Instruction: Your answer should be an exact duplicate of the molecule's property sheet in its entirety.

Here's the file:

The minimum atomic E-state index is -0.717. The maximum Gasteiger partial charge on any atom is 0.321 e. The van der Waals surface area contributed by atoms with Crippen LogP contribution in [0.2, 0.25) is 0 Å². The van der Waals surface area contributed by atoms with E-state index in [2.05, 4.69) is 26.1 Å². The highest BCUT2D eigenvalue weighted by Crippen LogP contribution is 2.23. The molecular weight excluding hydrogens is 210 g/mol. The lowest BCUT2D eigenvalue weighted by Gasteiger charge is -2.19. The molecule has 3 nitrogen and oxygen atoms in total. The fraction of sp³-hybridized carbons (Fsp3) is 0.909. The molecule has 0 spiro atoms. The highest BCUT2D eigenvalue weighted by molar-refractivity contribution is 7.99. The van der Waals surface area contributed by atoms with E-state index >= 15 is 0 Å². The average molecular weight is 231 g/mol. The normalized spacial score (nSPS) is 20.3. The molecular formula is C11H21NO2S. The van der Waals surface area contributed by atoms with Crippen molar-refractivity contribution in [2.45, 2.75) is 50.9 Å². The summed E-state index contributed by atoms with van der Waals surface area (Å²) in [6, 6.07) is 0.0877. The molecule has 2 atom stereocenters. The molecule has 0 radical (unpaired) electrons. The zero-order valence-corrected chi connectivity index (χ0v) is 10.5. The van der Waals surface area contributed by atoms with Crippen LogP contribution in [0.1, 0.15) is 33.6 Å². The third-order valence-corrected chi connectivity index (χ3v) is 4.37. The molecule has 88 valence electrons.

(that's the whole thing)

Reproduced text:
The minimum atomic E-state index is -0.717. The maximum Gasteiger partial charge on any atom is 0.321 e. The van der Waals surface area contributed by atoms with Crippen LogP contribution in [0.2, 0.25) is 0 Å². The van der Waals surface area contributed by atoms with E-state index in [2.05, 4.69) is 26.1 Å². The highest BCUT2D eigenvalue weighted by Crippen LogP contribution is 2.23. The molecular weight excluding hydrogens is 210 g/mol. The lowest BCUT2D eigenvalue weighted by Gasteiger charge is -2.19. The molecule has 3 nitrogen and oxygen atoms in total. The fraction of sp³-hybridized carbons (Fsp3) is 0.909. The molecule has 0 spiro atoms. The highest BCUT2D eigenvalue weighted by molar-refractivity contribution is 7.99. The van der Waals surface area contributed by atoms with E-state index >= 15 is 0 Å². The average molecular weight is 231 g/mol. The normalized spacial score (nSPS) is 20.3. The molecular formula is C11H21NO2S. The van der Waals surface area contributed by atoms with Crippen molar-refractivity contribution in [2.45, 2.75) is 50.9 Å². The summed E-state index contributed by atoms with van der Waals surface area (Å²) in [6, 6.07) is 0.0877. The molecule has 2 atom stereocenters. The molecule has 0 radical (unpaired) electrons. The zero-order valence-corrected chi connectivity index (χ0v) is 10.5. The van der Waals surface area contributed by atoms with Crippen LogP contribution in [0.1, 0.15) is 33.6 Å². The third-order valence-corrected chi connectivity index (χ3v) is 4.37. The molecule has 88 valence electrons.